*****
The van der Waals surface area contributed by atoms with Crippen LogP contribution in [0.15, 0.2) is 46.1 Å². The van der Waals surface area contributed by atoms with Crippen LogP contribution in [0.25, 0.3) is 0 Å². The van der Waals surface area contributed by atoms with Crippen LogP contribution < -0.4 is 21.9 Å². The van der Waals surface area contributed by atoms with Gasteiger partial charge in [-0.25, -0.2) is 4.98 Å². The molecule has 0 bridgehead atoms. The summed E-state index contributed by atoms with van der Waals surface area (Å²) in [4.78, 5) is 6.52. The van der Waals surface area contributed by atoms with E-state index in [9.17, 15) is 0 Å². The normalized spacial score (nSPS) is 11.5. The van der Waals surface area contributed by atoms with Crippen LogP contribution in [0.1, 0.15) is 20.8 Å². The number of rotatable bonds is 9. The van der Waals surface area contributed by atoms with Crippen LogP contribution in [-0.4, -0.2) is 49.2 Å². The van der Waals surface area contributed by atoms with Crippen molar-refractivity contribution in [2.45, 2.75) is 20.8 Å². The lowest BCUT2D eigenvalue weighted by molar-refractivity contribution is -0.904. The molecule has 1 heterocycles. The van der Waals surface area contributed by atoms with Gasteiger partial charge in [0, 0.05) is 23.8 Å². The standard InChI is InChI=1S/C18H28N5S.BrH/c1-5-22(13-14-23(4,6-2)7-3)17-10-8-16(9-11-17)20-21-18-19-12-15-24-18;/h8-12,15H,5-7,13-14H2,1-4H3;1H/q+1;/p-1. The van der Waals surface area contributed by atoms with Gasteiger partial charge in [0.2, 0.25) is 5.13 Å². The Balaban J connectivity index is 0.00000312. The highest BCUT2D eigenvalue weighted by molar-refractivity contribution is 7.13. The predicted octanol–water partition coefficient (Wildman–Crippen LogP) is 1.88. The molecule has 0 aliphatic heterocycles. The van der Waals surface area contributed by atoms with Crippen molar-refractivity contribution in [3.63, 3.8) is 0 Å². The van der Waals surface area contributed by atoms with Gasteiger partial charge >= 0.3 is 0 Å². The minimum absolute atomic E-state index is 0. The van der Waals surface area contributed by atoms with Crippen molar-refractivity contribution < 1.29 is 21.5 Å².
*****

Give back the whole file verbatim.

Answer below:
The van der Waals surface area contributed by atoms with Crippen LogP contribution in [0.15, 0.2) is 46.1 Å². The van der Waals surface area contributed by atoms with Crippen LogP contribution in [0.25, 0.3) is 0 Å². The van der Waals surface area contributed by atoms with Crippen LogP contribution < -0.4 is 21.9 Å². The van der Waals surface area contributed by atoms with Gasteiger partial charge in [-0.25, -0.2) is 4.98 Å². The molecule has 0 bridgehead atoms. The summed E-state index contributed by atoms with van der Waals surface area (Å²) in [4.78, 5) is 6.52. The van der Waals surface area contributed by atoms with E-state index in [9.17, 15) is 0 Å². The normalized spacial score (nSPS) is 11.5. The van der Waals surface area contributed by atoms with Crippen LogP contribution in [0.1, 0.15) is 20.8 Å². The number of rotatable bonds is 9. The van der Waals surface area contributed by atoms with Crippen LogP contribution in [-0.4, -0.2) is 49.2 Å². The van der Waals surface area contributed by atoms with Crippen molar-refractivity contribution in [2.45, 2.75) is 20.8 Å². The lowest BCUT2D eigenvalue weighted by molar-refractivity contribution is -0.904. The molecule has 1 heterocycles. The van der Waals surface area contributed by atoms with Gasteiger partial charge in [0, 0.05) is 23.8 Å². The standard InChI is InChI=1S/C18H28N5S.BrH/c1-5-22(13-14-23(4,6-2)7-3)17-10-8-16(9-11-17)20-21-18-19-12-15-24-18;/h8-12,15H,5-7,13-14H2,1-4H3;1H/q+1;/p-1. The van der Waals surface area contributed by atoms with Gasteiger partial charge in [0.2, 0.25) is 5.13 Å². The Balaban J connectivity index is 0.00000312. The highest BCUT2D eigenvalue weighted by molar-refractivity contribution is 7.13. The predicted octanol–water partition coefficient (Wildman–Crippen LogP) is 1.88. The molecule has 0 aliphatic heterocycles. The van der Waals surface area contributed by atoms with Crippen molar-refractivity contribution in [3.63, 3.8) is 0 Å². The van der Waals surface area contributed by atoms with Gasteiger partial charge >= 0.3 is 0 Å². The minimum absolute atomic E-state index is 0. The van der Waals surface area contributed by atoms with Crippen molar-refractivity contribution < 1.29 is 21.5 Å².